By Alexander Ostrovski, a member of the Rotary Club of Dortmund-Romberge and director of the Phoenix Music Academy
Having grown up in Crimea, when it was both a part of the Soviet Union and then Ukraine, I was shocked when I saw the news of the Russian invasion of Ukraine.
From 2002 to 2008, I worked professionally with the Ukrainian national chamber orchestra, and before that, spent half my life in Moscow. I studied at the Moscow Conservatory where my colleagues were Russians and Ukrainians. Our differences didn’t matter. Ours is the musical tradition of Tchaikovsky, Pushkin, Dostoevsky, and Tolstoy. The brutal attacks that began 24 February trampled on this beautiful culture. In many ways, I feel personally attacked by the war.
Dieter Erhard sculpted a huge bee to draw attention to the plight of bees and the BeeAlive project.
By Gundula Miethke
Every year Rotaract clubs throughout Germany look for a common initiative to participate in on a country-wide basis to demonstrate their commitment to social action. This effort includes hands-on activities, lectures, and public awareness around a single issue. This year, that issue centered on an environmental theme, protecting wild bees.
A Swiss documentary “More than Honey” left a lasting impression on one Rotaractor, who convinced other Rotaract and Rotary members about the menacing problem that these little superheroes find themselves in, one that impacts us as humans as well. The hard-working wild bees are responsible for pollinating more than 75 percent of our crops and wild plants. If they die out, we cannot survive either. Continue reading →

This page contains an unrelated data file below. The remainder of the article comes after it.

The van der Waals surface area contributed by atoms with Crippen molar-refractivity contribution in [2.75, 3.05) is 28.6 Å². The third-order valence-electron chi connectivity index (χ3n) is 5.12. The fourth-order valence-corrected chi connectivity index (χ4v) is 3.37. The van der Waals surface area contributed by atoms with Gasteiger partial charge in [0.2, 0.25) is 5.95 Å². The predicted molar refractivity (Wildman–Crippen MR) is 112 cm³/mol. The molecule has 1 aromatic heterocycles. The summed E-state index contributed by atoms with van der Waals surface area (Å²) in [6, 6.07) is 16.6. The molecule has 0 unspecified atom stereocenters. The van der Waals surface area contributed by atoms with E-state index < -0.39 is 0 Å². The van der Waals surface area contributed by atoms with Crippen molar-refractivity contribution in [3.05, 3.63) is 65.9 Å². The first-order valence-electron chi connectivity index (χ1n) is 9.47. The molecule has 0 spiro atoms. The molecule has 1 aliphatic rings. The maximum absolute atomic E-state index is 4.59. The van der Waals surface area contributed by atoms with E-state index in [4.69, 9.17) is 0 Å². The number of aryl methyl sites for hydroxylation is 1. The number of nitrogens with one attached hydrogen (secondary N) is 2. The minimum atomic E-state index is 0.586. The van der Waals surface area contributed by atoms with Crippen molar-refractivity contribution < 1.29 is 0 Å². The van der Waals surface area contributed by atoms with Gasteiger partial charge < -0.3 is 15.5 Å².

By Kerstin Dolde, Rotary Club of Hof-Bayerisches Vogtland, Germany
It is beyond question that Rotary club charters are something special. The fact that the latest Nuremberg addition to the Rotary family was personally welcomed by RI President-elect Mark Maloney is even more memorable for the new members. But the composition of the club is also extraordinary: It consists of 42 committed members – 24 women and 18 men, with an average age of 42 years. Sixteen of them are former Rotaractors. The aim of the club is to connect people, hence the name: Rotary Club Nürnberg-Connect. Continue reading →
Konrad Niemann, left, and his son by the junk car they used in the Carbage Run. The car was auctioned off, and combined with funds raised by the run, to benefit the Salberghaus, a home for children.
By Konrad Niemann, President of the Rotary Club of München-Münchner Freiheit, Germany
In February, my son and I were driving in Germany when we began passing a bunch of strange-looking cars on the highway. We discovered they were part of a road rally called the Carbage Run, that is essentially a five-day road trip across Europe in a junk car. For the past 10 years, participants have paid about €350 (about $400) to take part in the event, originating in the Netherlands, with cars that must be more than 18 years old and worth less than €500 ($560). Looking at all these junk cars, my son and I thought “what a funny idea for a father-son activity.”Continue reading →
Thando Gwatyu shares the South African flag with his host family in Germany.
By Thando Gwatyu, a Rotary Youth Exchange student from South Africa to Germany
Recently, I finished my third month in Germany, and it’s already changing my life. The process has not always been easy, but I’ve made quite a few discoveries about German culture and tradition, some of which is very different from the life I’m used to.
My first host family, the Roos, were simply amazing. Both parents are architects and they have a 16-year-old daughter and an 18-year-old son. The parents were eager to show me many things about their country Continue reading →